Even as aluminum weighs in as the most popular metal in die casting, zinc holds its own as another very popular choice. Zinc alloys punch above their class because they boast a high density, similar to steel, which makes them strong and heavy alternatives to most other die casting materials. This high density gives zinc high impact resistance, and makes zinc the material of choice for castings for structural applications.
Zinc has high impact strength, which makes it suitable for producing parts for industrial manufacturing and mechanical design.
Zinc also has a low melting point, which means it requires less energy for production. This also extends the life of the mold, an important cost-saving factor in die casting.
Ultimately, your choice of tooling material depends on the product you are manufacturing plus its application.
Industry Showdown: Aluminum vs. Zinc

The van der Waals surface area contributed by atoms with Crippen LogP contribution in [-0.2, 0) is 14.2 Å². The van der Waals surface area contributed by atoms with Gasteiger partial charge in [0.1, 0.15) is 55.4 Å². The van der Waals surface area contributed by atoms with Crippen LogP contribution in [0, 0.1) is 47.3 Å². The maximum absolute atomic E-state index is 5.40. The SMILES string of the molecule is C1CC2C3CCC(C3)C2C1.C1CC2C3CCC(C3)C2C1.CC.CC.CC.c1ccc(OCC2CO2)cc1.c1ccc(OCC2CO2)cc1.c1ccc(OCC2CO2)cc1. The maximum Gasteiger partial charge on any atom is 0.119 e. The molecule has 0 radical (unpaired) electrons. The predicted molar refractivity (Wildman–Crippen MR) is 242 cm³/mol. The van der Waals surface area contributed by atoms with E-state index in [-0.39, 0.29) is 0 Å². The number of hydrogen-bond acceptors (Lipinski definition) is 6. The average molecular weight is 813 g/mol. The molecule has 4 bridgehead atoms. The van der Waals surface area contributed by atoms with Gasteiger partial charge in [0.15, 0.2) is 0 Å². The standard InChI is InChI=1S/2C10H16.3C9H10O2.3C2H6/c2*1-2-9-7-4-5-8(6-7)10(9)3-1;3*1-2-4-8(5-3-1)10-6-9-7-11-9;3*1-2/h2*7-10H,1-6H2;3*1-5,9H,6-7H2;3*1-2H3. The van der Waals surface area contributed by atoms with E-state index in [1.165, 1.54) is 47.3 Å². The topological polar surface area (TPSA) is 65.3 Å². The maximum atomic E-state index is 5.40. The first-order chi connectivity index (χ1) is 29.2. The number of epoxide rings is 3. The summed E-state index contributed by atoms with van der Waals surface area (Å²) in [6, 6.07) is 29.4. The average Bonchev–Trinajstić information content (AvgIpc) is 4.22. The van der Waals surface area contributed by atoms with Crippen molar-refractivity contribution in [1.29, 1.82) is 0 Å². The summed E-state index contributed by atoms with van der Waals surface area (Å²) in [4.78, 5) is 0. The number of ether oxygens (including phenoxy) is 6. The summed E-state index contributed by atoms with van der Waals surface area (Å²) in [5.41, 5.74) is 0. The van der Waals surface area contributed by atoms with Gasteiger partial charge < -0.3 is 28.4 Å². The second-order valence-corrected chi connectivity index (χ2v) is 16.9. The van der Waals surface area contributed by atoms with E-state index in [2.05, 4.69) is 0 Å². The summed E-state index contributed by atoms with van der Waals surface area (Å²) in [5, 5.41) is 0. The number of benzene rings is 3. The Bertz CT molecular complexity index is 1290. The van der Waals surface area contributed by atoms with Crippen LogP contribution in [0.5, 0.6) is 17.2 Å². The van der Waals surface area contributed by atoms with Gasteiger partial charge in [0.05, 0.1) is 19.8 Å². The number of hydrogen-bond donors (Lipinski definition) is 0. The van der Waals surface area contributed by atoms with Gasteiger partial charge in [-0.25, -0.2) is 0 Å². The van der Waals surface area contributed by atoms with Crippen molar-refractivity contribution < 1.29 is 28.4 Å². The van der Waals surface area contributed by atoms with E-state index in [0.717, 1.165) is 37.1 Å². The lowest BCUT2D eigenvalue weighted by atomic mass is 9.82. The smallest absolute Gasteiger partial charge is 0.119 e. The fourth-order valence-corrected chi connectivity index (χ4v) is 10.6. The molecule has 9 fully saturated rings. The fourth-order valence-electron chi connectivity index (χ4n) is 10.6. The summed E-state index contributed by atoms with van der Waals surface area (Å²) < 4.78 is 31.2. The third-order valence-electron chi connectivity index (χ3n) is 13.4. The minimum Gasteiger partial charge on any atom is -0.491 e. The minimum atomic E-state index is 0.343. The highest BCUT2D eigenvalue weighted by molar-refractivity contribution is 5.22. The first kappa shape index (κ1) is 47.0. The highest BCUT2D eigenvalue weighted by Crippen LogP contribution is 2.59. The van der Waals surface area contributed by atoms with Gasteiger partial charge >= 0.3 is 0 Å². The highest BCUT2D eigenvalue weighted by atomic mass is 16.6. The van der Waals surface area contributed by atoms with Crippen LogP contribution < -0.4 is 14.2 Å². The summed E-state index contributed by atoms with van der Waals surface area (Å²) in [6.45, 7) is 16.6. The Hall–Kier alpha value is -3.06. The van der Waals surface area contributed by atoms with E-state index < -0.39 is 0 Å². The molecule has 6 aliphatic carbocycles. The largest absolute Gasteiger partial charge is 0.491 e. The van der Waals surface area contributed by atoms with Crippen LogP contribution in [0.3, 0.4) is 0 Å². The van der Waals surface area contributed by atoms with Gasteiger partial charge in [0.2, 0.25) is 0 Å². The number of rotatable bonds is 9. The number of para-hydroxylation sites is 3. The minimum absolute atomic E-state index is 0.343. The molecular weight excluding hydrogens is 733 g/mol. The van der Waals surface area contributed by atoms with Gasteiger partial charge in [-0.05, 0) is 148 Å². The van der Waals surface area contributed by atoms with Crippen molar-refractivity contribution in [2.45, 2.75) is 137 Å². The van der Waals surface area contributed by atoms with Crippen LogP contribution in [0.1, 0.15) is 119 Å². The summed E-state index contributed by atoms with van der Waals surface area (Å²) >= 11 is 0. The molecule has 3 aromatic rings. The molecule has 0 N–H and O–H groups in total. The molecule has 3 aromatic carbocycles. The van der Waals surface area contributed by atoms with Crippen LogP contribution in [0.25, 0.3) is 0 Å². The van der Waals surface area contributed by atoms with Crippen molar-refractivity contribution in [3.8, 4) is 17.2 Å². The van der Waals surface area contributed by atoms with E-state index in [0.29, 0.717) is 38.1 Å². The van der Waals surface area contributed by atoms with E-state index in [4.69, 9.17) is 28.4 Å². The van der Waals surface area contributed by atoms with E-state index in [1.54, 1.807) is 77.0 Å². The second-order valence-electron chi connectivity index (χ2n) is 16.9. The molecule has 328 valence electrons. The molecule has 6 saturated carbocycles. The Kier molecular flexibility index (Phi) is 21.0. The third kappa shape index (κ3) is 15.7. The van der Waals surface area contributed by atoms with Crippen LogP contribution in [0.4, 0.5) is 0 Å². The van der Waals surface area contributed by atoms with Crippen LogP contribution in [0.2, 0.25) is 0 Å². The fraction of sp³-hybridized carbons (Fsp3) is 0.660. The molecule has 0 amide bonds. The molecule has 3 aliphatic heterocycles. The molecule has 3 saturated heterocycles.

Aluminum die casting can produce extremely complicated parts that are resistant to corrosion. Other manufacturing processes can’t achieve the complexity and tight tolerances, which makes aluminum die casting ideal for the production of complicated parts like agricultural assemblies and electrical vehicle battery housings.
Aluminum die casting is also popular in the construction industry for roofs, solar panels, window frames, and other components for bridges and cell towers; in the furniture industry for door handles, hinges, knobs, and other metal hardware parts; and in the electronics industry for mobile phones, networking hardware, and heat sinks.
On the other hand, zinc is typically used for casting products for the automotive and medical supply industries. With zinc, fabricators can produce components capable of custom aesthetic quality as well as strict and narrow tolerances.
Zinc boasts impressive corrosion-resistance and heightened thermal conductivity, making it a durable, hard, and stable material. And because it’s non-ferrous, only containing trace amounts of iron, zinc (like aluminum) doesn’t rust.